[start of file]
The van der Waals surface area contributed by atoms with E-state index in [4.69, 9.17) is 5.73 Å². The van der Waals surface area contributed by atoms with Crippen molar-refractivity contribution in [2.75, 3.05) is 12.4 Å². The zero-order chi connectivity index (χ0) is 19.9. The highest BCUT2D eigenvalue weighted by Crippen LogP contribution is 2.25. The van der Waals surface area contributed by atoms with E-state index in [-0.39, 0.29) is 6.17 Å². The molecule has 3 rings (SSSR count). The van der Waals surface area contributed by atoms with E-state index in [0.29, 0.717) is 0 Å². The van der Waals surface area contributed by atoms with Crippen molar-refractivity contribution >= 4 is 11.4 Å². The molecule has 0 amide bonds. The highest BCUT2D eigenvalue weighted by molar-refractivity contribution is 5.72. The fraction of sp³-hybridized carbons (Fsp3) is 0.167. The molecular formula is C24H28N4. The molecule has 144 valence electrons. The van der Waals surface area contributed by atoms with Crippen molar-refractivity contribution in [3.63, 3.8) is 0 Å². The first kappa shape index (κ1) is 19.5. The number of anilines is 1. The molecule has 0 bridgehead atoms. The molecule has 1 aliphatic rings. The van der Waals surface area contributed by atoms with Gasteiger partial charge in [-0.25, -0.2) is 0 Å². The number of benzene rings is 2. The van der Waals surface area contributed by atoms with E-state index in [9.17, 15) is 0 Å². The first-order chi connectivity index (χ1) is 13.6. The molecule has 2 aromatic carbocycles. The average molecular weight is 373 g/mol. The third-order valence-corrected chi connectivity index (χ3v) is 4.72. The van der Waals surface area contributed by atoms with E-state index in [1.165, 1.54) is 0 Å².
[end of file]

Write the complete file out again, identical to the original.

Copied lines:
The van der Waals surface area contributed by atoms with E-state index in [4.69, 9.17) is 5.73 Å². The van der Waals surface area contributed by atoms with Crippen molar-refractivity contribution in [2.75, 3.05) is 12.4 Å². The zero-order chi connectivity index (χ0) is 19.9. The highest BCUT2D eigenvalue weighted by Crippen LogP contribution is 2.25. The van der Waals surface area contributed by atoms with E-state index in [-0.39, 0.29) is 6.17 Å². The molecule has 3 rings (SSSR count). The van der Waals surface area contributed by atoms with E-state index in [0.29, 0.717) is 0 Å². The van der Waals surface area contributed by atoms with Crippen molar-refractivity contribution >= 4 is 11.4 Å². The molecule has 0 amide bonds. The highest BCUT2D eigenvalue weighted by molar-refractivity contribution is 5.72. The fraction of sp³-hybridized carbons (Fsp3) is 0.167. The molecular formula is C24H28N4. The molecule has 144 valence electrons. The van der Waals surface area contributed by atoms with Crippen molar-refractivity contribution in [3.63, 3.8) is 0 Å². The first kappa shape index (κ1) is 19.5. The number of anilines is 1. The molecule has 0 bridgehead atoms. The molecule has 1 aliphatic rings. The van der Waals surface area contributed by atoms with Gasteiger partial charge in [-0.25, -0.2) is 0 Å². The number of benzene rings is 2. The van der Waals surface area contributed by atoms with E-state index in [9.17, 15) is 0 Å². The first-order chi connectivity index (χ1) is 13.6. The molecule has 2 aromatic carbocycles. The average molecular weight is 373 g/mol. The third-order valence-corrected chi connectivity index (χ3v) is 4.72. The van der Waals surface area contributed by atoms with E-state index in [1.165, 1.54) is 0 Å².